In defence of Android

I would like to start by saying that I really enjoy Charles Stross’ novels, you should really check them out.  I don’t agree with his latest blog post about the Android ecosystem and it has prompted me to defend Android on a number of points.

If the hardware ran iOS and had an Apple dock connector (or just plain ordinary micro-USB) I’d be singing its praises.

There are a couple of interesting points here.  The apple dock is a proprietary and patented connector and whilst I am not an expert on the licencing terms (NDA required) it would appear that its use can mean paying royalties to Apple.  I do agree with Charles that Samsung should stick with micro-USB though.

I would also welcome the opportunity to run iOS on one of my many ARM powered devices but is is a closed and proprietary system and this is simply not a possibility.

The Galaxy Tab II may run Android 4, aka Ice Cream Sandwich, but they just couldn’t resist the temptation to slather it with embarrassing quantities of junk applications in a pathetically poor attempt to ape Apple’s walled garden approach to providing tools.

I agree with this on a personal level because I know what I want my tablet or phone to do.  One family member of mine wouldn’t agree with me though because they don’t have an interest in going out and finding many apps; they are perfectly happy with the tools on their Galaxy S2.  One thing I would point out is that whilst you can’t remove some built-in apps, ICS did introduce the option of disabling apps so at least they would disappear from your device and be prevented from starting up.

By my estimate they take up around 20-30% of the not-terribly-large internal 8Gb[sic] FLASH storage

This doesn’t seem right to me.  I really don’t think that the built-in apps are taking between 1.6GB to 2.4GB.  It is certainly true that you won’t have the full 8GB available to you for the installation of apps but it isn’t as bad as is suggested.

Adding insult to injury, it’s relatively hard to root the Galaxy Tab II. (I will freely confess to being a n00b with respect to both Android and Windows: doubtless if you’re heavily into these platforms it’s quite easy, but there’s a bit of a learning curve if you don’t routinely work with them.)

If you don’t routinely work with something of course there will be a learning curve involved.  I use a wide variety of devices and operating systems myself  such as ipod, ipad, android phone, android tablet, os x, linux, windows etc.  Until recently I only used to root my Android devices but when it came time to jailbreaking my ipod I had that same learning curve.  I had no idea what colour or variety of snow to use and I found that I had to be on some very specific version of iOS to be even eligible to jailbreak.  Apple are very fond of not signing iOS upgrades after they’ve been out too long so it can be impossible to downgrade sometimes too.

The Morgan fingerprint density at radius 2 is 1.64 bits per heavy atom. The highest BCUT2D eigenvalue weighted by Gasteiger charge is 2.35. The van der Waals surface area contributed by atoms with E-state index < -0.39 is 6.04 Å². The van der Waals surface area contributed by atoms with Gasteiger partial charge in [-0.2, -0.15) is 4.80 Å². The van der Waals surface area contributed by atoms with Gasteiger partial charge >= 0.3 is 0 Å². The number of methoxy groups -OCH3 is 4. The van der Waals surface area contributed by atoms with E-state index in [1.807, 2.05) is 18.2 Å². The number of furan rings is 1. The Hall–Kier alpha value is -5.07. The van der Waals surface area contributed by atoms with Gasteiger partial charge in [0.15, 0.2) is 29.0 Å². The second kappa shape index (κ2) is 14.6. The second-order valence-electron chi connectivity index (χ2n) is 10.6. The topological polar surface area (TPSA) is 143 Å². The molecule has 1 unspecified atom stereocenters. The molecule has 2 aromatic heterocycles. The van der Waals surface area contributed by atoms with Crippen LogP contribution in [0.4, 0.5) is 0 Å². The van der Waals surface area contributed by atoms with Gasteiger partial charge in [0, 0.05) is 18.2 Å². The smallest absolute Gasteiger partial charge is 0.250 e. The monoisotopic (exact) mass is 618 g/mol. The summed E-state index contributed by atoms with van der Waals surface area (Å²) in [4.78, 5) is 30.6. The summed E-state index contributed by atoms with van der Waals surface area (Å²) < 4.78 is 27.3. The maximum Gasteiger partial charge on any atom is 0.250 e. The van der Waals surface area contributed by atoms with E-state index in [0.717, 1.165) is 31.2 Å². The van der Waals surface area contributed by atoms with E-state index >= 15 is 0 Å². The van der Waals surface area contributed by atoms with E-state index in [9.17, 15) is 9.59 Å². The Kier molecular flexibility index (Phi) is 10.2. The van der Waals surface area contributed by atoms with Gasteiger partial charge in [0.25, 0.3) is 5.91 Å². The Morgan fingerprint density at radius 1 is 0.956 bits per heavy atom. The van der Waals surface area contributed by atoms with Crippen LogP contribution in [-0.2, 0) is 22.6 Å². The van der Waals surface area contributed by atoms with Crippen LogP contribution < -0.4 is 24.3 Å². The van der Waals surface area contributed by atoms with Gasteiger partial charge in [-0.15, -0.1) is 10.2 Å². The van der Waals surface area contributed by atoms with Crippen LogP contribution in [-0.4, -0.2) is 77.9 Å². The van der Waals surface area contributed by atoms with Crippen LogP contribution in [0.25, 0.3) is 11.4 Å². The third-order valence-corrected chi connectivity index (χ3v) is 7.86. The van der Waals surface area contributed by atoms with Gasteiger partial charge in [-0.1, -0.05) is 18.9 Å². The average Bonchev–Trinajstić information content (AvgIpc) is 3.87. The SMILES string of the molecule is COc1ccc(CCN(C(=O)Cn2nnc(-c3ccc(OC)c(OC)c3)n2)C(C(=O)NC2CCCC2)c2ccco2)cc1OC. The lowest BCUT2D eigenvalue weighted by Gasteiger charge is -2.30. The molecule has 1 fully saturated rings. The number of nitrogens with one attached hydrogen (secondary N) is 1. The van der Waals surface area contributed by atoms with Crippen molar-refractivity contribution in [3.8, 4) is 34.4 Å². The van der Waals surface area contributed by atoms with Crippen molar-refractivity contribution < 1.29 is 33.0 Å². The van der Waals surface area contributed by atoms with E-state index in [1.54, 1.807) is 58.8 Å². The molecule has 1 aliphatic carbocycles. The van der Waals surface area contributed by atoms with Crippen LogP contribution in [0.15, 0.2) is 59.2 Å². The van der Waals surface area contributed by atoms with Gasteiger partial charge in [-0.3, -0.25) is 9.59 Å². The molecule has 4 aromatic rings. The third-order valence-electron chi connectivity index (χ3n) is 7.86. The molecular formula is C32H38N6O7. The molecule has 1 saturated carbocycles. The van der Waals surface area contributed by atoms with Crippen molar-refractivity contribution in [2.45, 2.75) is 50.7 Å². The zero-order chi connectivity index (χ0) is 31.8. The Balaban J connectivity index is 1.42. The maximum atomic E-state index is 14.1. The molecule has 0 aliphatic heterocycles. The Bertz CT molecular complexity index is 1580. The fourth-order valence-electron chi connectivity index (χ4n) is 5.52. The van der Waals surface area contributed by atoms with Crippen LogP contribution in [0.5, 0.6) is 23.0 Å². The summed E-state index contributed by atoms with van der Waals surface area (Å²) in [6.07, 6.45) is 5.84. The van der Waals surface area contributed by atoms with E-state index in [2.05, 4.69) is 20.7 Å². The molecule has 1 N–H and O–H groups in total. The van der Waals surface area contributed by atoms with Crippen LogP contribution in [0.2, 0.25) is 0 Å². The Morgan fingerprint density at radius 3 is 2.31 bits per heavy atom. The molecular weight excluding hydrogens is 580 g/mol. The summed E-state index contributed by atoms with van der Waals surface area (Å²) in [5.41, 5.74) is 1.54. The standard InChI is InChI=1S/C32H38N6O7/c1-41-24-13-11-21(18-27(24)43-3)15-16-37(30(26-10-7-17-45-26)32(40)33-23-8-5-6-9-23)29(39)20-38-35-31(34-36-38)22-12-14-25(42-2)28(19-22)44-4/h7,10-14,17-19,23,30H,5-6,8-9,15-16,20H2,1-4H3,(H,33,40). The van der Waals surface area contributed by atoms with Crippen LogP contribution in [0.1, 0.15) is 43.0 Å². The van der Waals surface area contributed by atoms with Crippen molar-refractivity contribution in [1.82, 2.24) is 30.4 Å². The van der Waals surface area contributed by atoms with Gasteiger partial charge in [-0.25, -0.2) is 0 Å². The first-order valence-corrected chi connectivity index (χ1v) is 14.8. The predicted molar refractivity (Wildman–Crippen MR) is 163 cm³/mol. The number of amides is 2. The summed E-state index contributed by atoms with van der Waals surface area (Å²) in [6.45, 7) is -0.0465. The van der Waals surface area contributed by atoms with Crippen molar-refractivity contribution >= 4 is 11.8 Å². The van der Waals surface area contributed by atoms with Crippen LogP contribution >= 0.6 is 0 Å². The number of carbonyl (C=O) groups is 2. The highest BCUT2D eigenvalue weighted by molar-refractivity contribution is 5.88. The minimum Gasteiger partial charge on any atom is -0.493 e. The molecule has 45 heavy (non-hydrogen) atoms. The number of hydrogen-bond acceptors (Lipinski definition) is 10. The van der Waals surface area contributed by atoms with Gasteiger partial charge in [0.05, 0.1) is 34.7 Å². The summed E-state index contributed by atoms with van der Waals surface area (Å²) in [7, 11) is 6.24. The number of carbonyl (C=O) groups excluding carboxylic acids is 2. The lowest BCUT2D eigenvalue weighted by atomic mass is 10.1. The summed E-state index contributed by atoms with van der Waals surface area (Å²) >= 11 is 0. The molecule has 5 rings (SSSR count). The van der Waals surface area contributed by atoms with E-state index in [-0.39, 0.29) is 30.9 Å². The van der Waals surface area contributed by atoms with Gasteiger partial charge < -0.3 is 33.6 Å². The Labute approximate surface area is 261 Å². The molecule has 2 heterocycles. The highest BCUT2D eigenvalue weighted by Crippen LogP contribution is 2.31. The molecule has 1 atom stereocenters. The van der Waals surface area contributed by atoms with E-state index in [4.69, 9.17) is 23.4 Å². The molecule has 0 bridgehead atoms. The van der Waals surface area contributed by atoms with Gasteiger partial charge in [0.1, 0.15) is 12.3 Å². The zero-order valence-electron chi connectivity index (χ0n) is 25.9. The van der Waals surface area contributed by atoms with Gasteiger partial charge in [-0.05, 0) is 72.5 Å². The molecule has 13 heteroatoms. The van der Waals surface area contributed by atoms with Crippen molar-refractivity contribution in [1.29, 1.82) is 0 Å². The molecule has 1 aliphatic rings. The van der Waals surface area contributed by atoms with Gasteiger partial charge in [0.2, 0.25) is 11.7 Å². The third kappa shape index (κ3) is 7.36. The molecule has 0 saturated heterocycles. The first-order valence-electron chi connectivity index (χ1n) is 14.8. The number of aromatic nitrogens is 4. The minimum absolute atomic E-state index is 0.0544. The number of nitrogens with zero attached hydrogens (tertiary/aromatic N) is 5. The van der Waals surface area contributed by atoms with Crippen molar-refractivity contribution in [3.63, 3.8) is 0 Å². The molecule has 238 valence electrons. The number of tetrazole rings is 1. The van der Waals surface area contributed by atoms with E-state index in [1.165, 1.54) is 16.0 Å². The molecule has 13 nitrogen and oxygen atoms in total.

Rooting—a necessity if one is to remove the crapware or replace it with a Cyanogenmod build—seems at present to require installing Android dev tools on a Windows machine and then using an arcane piece of debugging software.

This is not true,  the Android development tools can be used on Windows, Linux and OS (and with many different IDEs on each).  iOS apps, on the other hand, require a Mac for development.  The usage of adb (the arcane debugging tool) is no more esoteric than the usage of xcode or any of its command line tools.  The target audience for these tools are developers.  Not a lot of people are developers, so developer’s tools are by definition arcane.

Android is already so badly fragmented that it’s hard for developers to work with (just look at the graphs of screen resolutions and sizes in that link if you want to see a user interface horror story in the making)

I prefer fragmentation to monopoly.  Android devices can be divided into various families and there is tooling in the development environment to support this.  Developers don’t have to write a specific UI for each device!  It is also a developer’s responsibility to develop user interfaces that deal with screen measurements on a relative and responsive basis.  For example in Android we have the concepts of scaled pixels and device independent pixels that ought to be used if our applications are to work well across a diverse range of devices.  I don’t want to have my screen size dictated to me by a manufacturer.

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